That’s the good news. The bad news is that we’re starting from a place where there are lots of problematic products on the market. There are lots of products that people buy every day that are bad for them — bad for their health, bad for the environment — so we have a long way to go, but we’re moving in the right direction.
What’s the science behind your rating system?
The goal of our team of scientists is to rate the comprehensive impact of a product — so we rate the product, the company behind the product, and then the supply chain behind that to try to understand the full picture. This includes the health impacts of using the product and the social impacts of the product and the company.
We’ve built a complex rating system that uses the latest science. For environmental impacts, we use a technique called life cycle assessment to try to understand the full impact of a product, from extracting raw materials to manufacturing the product to using the product to disposing of the product. In each product category, we have a different algorithm.
Then, we run that data through our algorithms to rate products within a category (toothpaste against other toothpastes) on a scale of 0 through 10, (10 being best) and give each a health, environment, and social score, and then aggregate those three into a total score.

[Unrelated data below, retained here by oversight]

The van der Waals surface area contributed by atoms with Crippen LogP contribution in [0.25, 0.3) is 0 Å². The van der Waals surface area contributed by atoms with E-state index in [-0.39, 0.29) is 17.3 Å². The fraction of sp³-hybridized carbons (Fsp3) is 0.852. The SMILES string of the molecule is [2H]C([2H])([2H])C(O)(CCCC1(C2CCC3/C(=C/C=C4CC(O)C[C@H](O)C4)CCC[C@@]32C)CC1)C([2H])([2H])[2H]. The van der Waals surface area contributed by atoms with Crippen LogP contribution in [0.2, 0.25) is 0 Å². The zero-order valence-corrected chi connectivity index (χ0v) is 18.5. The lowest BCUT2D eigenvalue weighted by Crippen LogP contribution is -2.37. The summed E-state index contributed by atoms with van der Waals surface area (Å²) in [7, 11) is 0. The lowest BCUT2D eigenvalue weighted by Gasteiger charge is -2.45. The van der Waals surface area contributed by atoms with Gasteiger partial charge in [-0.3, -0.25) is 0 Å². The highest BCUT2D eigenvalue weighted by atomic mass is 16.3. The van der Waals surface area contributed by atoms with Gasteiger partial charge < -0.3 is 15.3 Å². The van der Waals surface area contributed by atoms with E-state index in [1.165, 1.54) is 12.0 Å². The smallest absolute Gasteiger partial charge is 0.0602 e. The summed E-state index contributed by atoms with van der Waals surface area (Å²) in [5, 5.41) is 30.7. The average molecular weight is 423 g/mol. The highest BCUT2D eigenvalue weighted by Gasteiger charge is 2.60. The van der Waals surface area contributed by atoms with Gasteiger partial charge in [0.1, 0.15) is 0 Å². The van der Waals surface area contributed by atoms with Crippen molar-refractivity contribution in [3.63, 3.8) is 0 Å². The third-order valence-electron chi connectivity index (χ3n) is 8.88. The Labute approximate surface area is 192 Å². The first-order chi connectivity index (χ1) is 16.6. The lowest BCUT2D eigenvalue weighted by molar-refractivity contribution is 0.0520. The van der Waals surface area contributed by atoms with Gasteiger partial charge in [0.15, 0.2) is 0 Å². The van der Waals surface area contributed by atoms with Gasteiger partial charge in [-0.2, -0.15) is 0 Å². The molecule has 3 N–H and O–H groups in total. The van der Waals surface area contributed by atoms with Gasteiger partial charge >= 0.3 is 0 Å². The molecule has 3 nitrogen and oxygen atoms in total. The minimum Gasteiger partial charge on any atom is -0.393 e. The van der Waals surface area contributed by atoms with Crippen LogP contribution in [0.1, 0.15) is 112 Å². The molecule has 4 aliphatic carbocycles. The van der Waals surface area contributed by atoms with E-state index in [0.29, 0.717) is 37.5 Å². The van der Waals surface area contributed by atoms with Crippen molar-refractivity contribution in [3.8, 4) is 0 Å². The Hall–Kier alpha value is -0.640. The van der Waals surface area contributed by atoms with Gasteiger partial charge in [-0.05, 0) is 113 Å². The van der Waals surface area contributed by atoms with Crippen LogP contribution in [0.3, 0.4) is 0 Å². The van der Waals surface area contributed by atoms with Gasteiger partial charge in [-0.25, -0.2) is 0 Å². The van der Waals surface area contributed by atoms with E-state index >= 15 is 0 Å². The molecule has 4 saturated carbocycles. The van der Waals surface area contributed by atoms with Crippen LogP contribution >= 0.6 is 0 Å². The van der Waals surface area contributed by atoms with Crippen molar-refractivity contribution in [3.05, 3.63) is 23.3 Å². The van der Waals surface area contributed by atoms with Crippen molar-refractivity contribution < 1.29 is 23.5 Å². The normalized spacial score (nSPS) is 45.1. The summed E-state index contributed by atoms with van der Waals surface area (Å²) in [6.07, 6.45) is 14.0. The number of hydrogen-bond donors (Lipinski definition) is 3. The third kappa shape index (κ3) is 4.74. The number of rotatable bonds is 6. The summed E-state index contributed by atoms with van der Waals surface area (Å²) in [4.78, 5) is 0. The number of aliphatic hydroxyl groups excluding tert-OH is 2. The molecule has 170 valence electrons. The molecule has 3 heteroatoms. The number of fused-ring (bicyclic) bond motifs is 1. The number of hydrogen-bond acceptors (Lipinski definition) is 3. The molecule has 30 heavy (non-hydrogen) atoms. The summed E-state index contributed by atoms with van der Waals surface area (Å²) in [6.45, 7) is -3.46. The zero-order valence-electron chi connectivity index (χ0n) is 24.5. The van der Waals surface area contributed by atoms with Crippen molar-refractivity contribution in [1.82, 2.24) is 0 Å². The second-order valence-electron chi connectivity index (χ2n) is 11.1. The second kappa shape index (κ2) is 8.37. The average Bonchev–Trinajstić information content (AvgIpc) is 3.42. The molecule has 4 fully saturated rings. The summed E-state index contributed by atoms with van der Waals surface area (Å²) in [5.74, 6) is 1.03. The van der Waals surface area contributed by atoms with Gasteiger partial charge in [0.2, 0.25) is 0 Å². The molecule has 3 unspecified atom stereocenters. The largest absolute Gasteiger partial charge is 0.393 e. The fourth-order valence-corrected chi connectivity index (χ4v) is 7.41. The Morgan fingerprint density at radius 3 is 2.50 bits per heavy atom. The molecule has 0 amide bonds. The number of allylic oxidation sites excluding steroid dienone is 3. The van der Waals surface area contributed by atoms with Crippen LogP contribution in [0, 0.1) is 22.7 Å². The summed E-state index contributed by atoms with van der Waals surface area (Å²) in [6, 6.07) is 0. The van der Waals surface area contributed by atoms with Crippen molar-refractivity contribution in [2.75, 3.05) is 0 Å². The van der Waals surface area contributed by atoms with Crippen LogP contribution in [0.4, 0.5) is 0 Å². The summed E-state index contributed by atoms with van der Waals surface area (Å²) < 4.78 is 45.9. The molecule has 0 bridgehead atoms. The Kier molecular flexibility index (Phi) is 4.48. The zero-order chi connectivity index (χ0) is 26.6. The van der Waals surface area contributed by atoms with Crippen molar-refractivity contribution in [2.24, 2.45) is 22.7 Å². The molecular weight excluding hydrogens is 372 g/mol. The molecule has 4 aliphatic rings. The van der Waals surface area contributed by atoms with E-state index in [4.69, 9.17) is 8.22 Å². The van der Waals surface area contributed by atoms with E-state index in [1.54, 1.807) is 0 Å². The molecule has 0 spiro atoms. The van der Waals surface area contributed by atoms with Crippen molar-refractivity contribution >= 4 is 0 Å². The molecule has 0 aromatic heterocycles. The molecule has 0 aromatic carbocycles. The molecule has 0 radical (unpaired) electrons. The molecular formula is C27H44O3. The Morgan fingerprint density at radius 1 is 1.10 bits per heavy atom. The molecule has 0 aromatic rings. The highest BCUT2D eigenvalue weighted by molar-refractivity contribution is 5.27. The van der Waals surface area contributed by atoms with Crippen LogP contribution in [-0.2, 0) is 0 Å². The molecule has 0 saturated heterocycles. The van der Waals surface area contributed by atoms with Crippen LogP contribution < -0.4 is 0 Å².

What’s the scoop on your new customizable filters?
We want to do the heavy lifting of rating and analyzing the science behind the scenes, but we want to enable consumers to make their own values, concerns, and ethics clear in the marketplace. We created filters so, for instance, if you are morally opposed to animal testing, you can filter for animal testing. Consumers can’t change the science, but they can choose which issues they care about more than others, filtering all of our data through their personal preferences so they can find the products and companies that best match their own values or health concerns.
Consumers can’t change the science, but they can choose which issues they care about more than others.
Has GoodGuide motivated any community building or spawned any community initiatives?
We have our own robust community of GoodGuide users, and it’s growing by 500,000-600,000 every month on the site. We’ve had over a million people download the iPhone app. We also have an API that we offer to non-profits and aligned groups so they can create their own tools for their own communities. For instance, we powered a website for a cancer group where they used all of our data and ratings to screen for potential carcinogens, and as a way to educate and enable their community to talk about products and recommend products to each other, but with the power of science behind them.
What’s next for GoodGuide?
We have had a big pivot recently. In the beginning, we were entirely focused on consumers, and we now have a second strategy of building very similar tools for retailers and institutional purchasers, like hospitals and state and local government. The original idea was that a mom or dad at Target would use GoodGuide to choose between three baby shampoos for the best option for their family. The second tool we’re building is when the buyer for Target is choosing between 1,000 baby shampoos to decide which 100 go on the shelves this year.
We think those two together, consumers plus retailers, have a huge potential to move the whole market towards healthier, more sustainable, more socially responsible products and companies.
Originally appeared in Ziptopia